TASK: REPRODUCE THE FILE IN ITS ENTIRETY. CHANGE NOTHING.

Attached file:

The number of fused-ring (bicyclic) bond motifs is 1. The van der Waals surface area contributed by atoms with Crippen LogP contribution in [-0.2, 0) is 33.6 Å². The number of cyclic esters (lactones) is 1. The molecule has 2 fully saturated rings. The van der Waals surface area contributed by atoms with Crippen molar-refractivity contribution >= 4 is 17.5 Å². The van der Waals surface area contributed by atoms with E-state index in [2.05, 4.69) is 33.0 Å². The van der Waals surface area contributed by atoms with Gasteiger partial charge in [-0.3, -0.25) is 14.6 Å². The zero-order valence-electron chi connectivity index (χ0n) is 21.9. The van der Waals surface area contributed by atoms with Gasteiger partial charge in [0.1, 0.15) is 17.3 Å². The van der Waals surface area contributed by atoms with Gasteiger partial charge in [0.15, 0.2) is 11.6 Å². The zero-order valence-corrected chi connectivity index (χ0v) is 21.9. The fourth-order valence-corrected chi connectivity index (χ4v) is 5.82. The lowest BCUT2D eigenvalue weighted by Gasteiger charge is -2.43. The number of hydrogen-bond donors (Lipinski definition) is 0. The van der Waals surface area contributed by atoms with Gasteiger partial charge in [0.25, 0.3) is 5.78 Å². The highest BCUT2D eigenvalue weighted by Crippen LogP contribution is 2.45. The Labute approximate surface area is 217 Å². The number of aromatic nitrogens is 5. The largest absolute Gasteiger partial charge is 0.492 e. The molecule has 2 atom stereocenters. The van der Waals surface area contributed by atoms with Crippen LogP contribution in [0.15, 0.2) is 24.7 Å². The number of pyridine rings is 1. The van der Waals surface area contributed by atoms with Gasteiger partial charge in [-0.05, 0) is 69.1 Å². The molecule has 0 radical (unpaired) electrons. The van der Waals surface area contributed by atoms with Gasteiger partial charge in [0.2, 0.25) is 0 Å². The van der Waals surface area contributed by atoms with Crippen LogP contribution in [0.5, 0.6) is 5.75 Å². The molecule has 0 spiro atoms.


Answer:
The number of fused-ring (bicyclic) bond motifs is 1. The van der Waals surface area contributed by atoms with Crippen LogP contribution in [-0.2, 0) is 33.6 Å². The number of cyclic esters (lactones) is 1. The molecule has 2 fully saturated rings. The van der Waals surface area contributed by atoms with Crippen molar-refractivity contribution >= 4 is 17.5 Å². The van der Waals surface area contributed by atoms with E-state index in [2.05, 4.69) is 33.0 Å². The van der Waals surface area contributed by atoms with Gasteiger partial charge in [-0.3, -0.25) is 14.6 Å². The zero-order valence-electron chi connectivity index (χ0n) is 21.9. The van der Waals surface area contributed by atoms with Gasteiger partial charge in [0.1, 0.15) is 17.3 Å². The van der Waals surface area contributed by atoms with Gasteiger partial charge in [0.15, 0.2) is 11.6 Å². The zero-order valence-corrected chi connectivity index (χ0v) is 21.9. The fourth-order valence-corrected chi connectivity index (χ4v) is 5.82. The lowest BCUT2D eigenvalue weighted by Gasteiger charge is -2.43. The number of hydrogen-bond donors (Lipinski definition) is 0. The van der Waals surface area contributed by atoms with Gasteiger partial charge in [0.25, 0.3) is 5.78 Å². The highest BCUT2D eigenvalue weighted by Crippen LogP contribution is 2.45. The Labute approximate surface area is 217 Å². The number of aromatic nitrogens is 5. The largest absolute Gasteiger partial charge is 0.492 e. The molecule has 2 atom stereocenters. The van der Waals surface area contributed by atoms with Crippen LogP contribution in [0.15, 0.2) is 24.7 Å². The number of pyridine rings is 1. The van der Waals surface area contributed by atoms with Gasteiger partial charge in [-0.05, 0) is 69.1 Å². The molecule has 0 radical (unpaired) electrons. The van der Waals surface area contributed by atoms with Gasteiger partial charge in [0.2, 0.25) is 0 Å². The van der Waals surface area contributed by atoms with Crippen LogP contribution in [0.5, 0.6) is 5.75 Å². The molecule has 0 spiro atoms.